While virtual tours are an often used solution in residential real estate, when it comes to commercial real estate, “People still like the touch and feel of real estate, to walk through it and see it,” Postma said. 

While Core Realty’s Bench admitted that the safety measures do feel a bit more relaxed when compared to an industry like construction, or even the residential side of real estate, that doesn’t mean that commercial brokers are throwing caution to the wind when it comes to safety.

“There have been times where I’m showing a space and maybe I’ll handle opening all the doors and turning on the lights — they don’t have to do any of that,” said Bench. “It’s common sense things like that. It’s important to use that common sense no matter what type of business you’re in.”

Taking the pulse

When it comes to the three primary sectors of commercial real estate — industrial, office and retail — the crystal ball respectively turns from fairly clear to a hazy mess.

Commercial brokers appear to be quite confident that the two-month shutdown of virtually the entire economy won’t be enough to rattle the industrial sector of the West Michigan economy.

“Industrial still (has a) very limited market,” said Postma, who specializes in industrial real estate for Colliers. “I don’t see this really affecting our industrial market at all. I’m seeing people getting back to work and opening up and starting to inquire about space. I feel good about that.”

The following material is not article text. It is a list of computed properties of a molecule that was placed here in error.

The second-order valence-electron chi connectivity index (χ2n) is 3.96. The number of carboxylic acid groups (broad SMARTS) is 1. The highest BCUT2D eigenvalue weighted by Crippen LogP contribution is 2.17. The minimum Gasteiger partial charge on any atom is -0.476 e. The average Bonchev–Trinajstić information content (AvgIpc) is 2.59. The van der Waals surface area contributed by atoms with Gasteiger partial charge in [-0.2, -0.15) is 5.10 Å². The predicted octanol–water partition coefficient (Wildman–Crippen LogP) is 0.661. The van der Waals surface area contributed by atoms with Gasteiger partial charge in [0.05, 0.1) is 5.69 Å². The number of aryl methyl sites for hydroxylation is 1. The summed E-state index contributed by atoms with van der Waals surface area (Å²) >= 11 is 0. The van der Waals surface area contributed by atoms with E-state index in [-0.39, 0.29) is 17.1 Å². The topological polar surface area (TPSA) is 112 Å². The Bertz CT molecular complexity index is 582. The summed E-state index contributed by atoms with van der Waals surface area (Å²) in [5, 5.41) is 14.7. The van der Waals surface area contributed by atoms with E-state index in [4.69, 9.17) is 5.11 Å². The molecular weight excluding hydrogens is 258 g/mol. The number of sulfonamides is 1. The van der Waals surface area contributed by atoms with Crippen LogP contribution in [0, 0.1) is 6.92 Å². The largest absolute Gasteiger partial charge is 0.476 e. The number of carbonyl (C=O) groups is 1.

Postma also labeled the sector as a driving force for all other sectors in the local economy, making it positive news that many industrial businesses are able to get back on the job — and safely.

Part of that quick return to work can be attributed to the nature of the spaces and how today’s work is completed.

“A lot of factories are less employees and more machinery,” Postma said. “The 10-foot and six-foot distances are not really an issue in manufacturing spaces. It might be different if you get into a meat packing plant where people are side by side, but you see a lot more automation and less employees per square foot than you’re used to.”

Matt Abraham, senior real estate advisor for Grand Rapids-based First Companies, was just as bullish on the industrial sector.

“It’s a strong sector in the West Michigan economy — lower end of supply and high level of demand,” he said. “As we come out of this, my expectations will be that it won’t be 100 percent like it was pre-COVID, but it will certainly come back at a much quicker clip than other sectors.”